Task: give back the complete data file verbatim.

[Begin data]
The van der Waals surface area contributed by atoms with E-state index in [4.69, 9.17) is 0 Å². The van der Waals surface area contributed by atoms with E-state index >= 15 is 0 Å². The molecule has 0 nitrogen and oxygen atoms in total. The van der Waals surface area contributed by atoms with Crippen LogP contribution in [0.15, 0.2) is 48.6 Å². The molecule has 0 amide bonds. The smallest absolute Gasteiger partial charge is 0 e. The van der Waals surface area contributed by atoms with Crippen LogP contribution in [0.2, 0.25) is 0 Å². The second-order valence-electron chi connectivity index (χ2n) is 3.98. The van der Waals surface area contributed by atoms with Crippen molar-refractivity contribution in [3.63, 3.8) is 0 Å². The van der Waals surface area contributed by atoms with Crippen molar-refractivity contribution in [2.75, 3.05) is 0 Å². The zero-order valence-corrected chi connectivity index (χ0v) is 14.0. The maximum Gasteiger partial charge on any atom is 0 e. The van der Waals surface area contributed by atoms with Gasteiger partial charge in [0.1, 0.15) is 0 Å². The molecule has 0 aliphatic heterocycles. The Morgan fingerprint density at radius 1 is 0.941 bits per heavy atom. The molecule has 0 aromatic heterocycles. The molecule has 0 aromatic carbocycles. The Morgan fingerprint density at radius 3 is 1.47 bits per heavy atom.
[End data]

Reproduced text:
The van der Waals surface area contributed by atoms with E-state index in [4.69, 9.17) is 0 Å². The van der Waals surface area contributed by atoms with E-state index >= 15 is 0 Å². The molecule has 0 nitrogen and oxygen atoms in total. The van der Waals surface area contributed by atoms with Crippen LogP contribution in [0.15, 0.2) is 48.6 Å². The molecule has 0 amide bonds. The smallest absolute Gasteiger partial charge is 0 e. The van der Waals surface area contributed by atoms with Crippen LogP contribution in [0.2, 0.25) is 0 Å². The second-order valence-electron chi connectivity index (χ2n) is 3.98. The van der Waals surface area contributed by atoms with Crippen molar-refractivity contribution in [3.63, 3.8) is 0 Å². The van der Waals surface area contributed by atoms with Crippen molar-refractivity contribution in [2.75, 3.05) is 0 Å². The zero-order valence-corrected chi connectivity index (χ0v) is 14.0. The maximum Gasteiger partial charge on any atom is 0 e. The van der Waals surface area contributed by atoms with Gasteiger partial charge in [0.1, 0.15) is 0 Å². The molecule has 0 aliphatic heterocycles. The Morgan fingerprint density at radius 1 is 0.941 bits per heavy atom. The molecule has 0 aromatic heterocycles. The molecule has 0 aromatic carbocycles. The Morgan fingerprint density at radius 3 is 1.47 bits per heavy atom.